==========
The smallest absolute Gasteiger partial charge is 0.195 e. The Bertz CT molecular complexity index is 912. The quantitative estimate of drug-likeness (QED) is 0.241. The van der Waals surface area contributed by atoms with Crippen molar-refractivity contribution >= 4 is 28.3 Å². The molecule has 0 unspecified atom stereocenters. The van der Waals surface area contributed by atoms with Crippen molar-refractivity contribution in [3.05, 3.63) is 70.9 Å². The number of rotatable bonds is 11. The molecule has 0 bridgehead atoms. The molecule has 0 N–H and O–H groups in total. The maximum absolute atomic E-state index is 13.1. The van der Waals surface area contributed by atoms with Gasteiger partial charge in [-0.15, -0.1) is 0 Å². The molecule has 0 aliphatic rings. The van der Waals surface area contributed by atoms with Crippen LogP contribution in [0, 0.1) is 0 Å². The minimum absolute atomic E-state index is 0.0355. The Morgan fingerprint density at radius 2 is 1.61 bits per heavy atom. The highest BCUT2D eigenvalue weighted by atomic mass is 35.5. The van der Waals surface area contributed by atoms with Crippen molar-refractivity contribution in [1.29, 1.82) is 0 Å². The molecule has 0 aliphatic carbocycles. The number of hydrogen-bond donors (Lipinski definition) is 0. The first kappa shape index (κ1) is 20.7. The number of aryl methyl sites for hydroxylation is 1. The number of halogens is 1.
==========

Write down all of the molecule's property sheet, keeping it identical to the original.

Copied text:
The smallest absolute Gasteiger partial charge is 0.195 e. The Bertz CT molecular complexity index is 912. The quantitative estimate of drug-likeness (QED) is 0.241. The van der Waals surface area contributed by atoms with Crippen molar-refractivity contribution >= 4 is 28.3 Å². The molecule has 0 unspecified atom stereocenters. The van der Waals surface area contributed by atoms with Crippen molar-refractivity contribution in [3.05, 3.63) is 70.9 Å². The number of rotatable bonds is 11. The molecule has 0 bridgehead atoms. The molecule has 0 N–H and O–H groups in total. The maximum absolute atomic E-state index is 13.1. The van der Waals surface area contributed by atoms with Gasteiger partial charge in [-0.15, -0.1) is 0 Å². The molecule has 0 aliphatic rings. The van der Waals surface area contributed by atoms with Crippen LogP contribution in [0, 0.1) is 0 Å². The minimum absolute atomic E-state index is 0.0355. The Morgan fingerprint density at radius 2 is 1.61 bits per heavy atom. The highest BCUT2D eigenvalue weighted by atomic mass is 35.5. The van der Waals surface area contributed by atoms with Crippen molar-refractivity contribution in [1.29, 1.82) is 0 Å². The molecule has 0 aliphatic carbocycles. The number of hydrogen-bond donors (Lipinski definition) is 0. The first kappa shape index (κ1) is 20.7. The number of aryl methyl sites for hydroxylation is 1. The number of halogens is 1.